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Colleen Mondor Reviews Lovely War by Julie Berry

Lovely War, Julie Berry (Greenwillow 978-0-451-46993-9, $18.99, 468pp, hc) March 2019.

From the cover, Lovely War by Julie Berry appears to be the historical novel that it is. You have a young woman in period dress, a photo of WWI soldiers in the background, and a statue of the Eiffel Tower encircled with biplanes in the woman’s hands. There is nothing to suggest fantasy from the cover, but rest ...Read More

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Paul Di Filippo Reviews Hollywood North by Michael Libling

Hollywood North, Michael Libling (ChiZine Publications 978-1-77148-490-9, $17.99, 360pp, trade paperback) September 2019

After winning a World Fantasy Award in 2015, ChiZine Publications has continued even more strongly than before as a powerhouse of offbeat fantastika, publishing dozens of titles from such visionary luminaries as Bracken MacLeod, Helen Marshall, and David Nickle. Their latest is the debut novel of Michael Libling, based on his award-nominated short with the same ...Read More

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Ian Mond Reviews Everything is Made of Letters by Sofía Rhei

Everything is Made of Letters, Sofía Rhei (Aqueduct 978-1-61976-149-0, $12.00, 152pp, tp) February 2019.

Since 2004, Aqueduct Press has published a small paperback series, called Conversation Pieces, that aims to “document and facilitate the grand conversation” of feminist science fiction. The more than 60 volumes issued so far collect essays, poetry, novellas, and short fiction authored by an impressive range of writers, a veritable who’s who of the field ...Read More

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Carolyn Cushman Reviews We Rule the Night by Claire Eliza Bartlett and Stormrise by Jillian Boehme

Claire Eliza Bartlett, We Rule the Night (Little, Brown 978-0-316-41727-3, $17.99, 390pp, hc) April 2019.

Young women get the unprecedented chance to serve in the military as pilots in this thrilling young-adult tale set in a magical version of WWII Soviet Russia, and based on actual history. The Union of the North faces an enemy with superior technology, includ­ing deadly aircraft powered by forbidden Weave magic. The Union, strapped for ...Read More

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Karen Haber Reviews The Electric State by Simon Stålenhag

The Electric State, Simon Stålenhag (Skybound 978-1-5011-8141-2, $35.00, 141pp, hc) September 2018. Cover by Simon Stålenhag.

The Electric State is a fascinating work, an il­lustrated novel in which the art carries the burden of the narrative. The tale is one of an alternative reality in the recent past in the western US where the accelerated development of AI and VR in the wake of a civil war has led ...Read More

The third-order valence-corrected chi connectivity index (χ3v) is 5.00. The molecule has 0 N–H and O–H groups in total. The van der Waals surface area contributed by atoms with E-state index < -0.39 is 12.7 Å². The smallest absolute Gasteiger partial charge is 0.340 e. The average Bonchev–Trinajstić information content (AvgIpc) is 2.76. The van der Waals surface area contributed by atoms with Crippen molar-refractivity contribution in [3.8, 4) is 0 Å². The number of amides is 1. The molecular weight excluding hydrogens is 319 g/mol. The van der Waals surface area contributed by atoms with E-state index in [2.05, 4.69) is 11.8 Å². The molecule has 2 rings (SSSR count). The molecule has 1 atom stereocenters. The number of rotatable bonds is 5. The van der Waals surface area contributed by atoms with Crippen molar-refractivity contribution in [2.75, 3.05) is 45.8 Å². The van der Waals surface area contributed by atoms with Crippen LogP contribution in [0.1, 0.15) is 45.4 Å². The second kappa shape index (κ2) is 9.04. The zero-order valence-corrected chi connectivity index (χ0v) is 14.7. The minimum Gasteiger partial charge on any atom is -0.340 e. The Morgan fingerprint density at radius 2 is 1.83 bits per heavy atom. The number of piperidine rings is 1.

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Katharine Coldiron Reviews If, Then by Kate Hope Day

If, Then, Kate Hope Day (Random House 978-0-52551-122-9, $26.00, 272pp, hc) March 2019.

Kate Hope Day’s debut novel, If, Then, is a sliding doors narrative revolving around a group of characters living in the same neighborhood, all of whom have reached a gloomy kind of breaking point in their personal lives. Ginny, a neurosur­geon, is working herself to death and inhabits a marriage that’s on life support. Her ...Read More

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Alvaro Zinos-Amaro Reviews Aliens in Popular Culture, Edited by Michael M. Levy & Far­ah Mendlesohn

Aliens in Popular Culture, Michael M. Levy & Far­ah Mendlesohn, eds. (Greenwood 978-1440838323, $94.00, 335pp, hc) March 2019.

Back in the antediluvian days of high school, I’d look forward to lazy Saturday mornings spent perusing Peter Nicholls & John Clute’s landmark The Encyclopedia of Science Fiction. I mention this not merely for nostalgia’s sake, but because my recent experience reading the encyclo­pedic volume on hand is the closest ...Read More

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Colleen Mondor Reviews Other Words for Smoke by Sarah Maria Grif­fin

Other Words for Smoke, Sarah Maria Grif­fin (Greenwillow 978-0-06-240891-4, $17.99, 331pp, hc) March 2019.

Let’s talk about a very creepy book, shall we? Other Words for Smoke by Irish au­thor Sarah Maria Griffin is about witches, a haunted house, a mysterious “other” world, Ireland’s history of abusing unwed mothers, and the seductive allure of power. It’s also about a cat and an owl who are most certainly not just ...Read More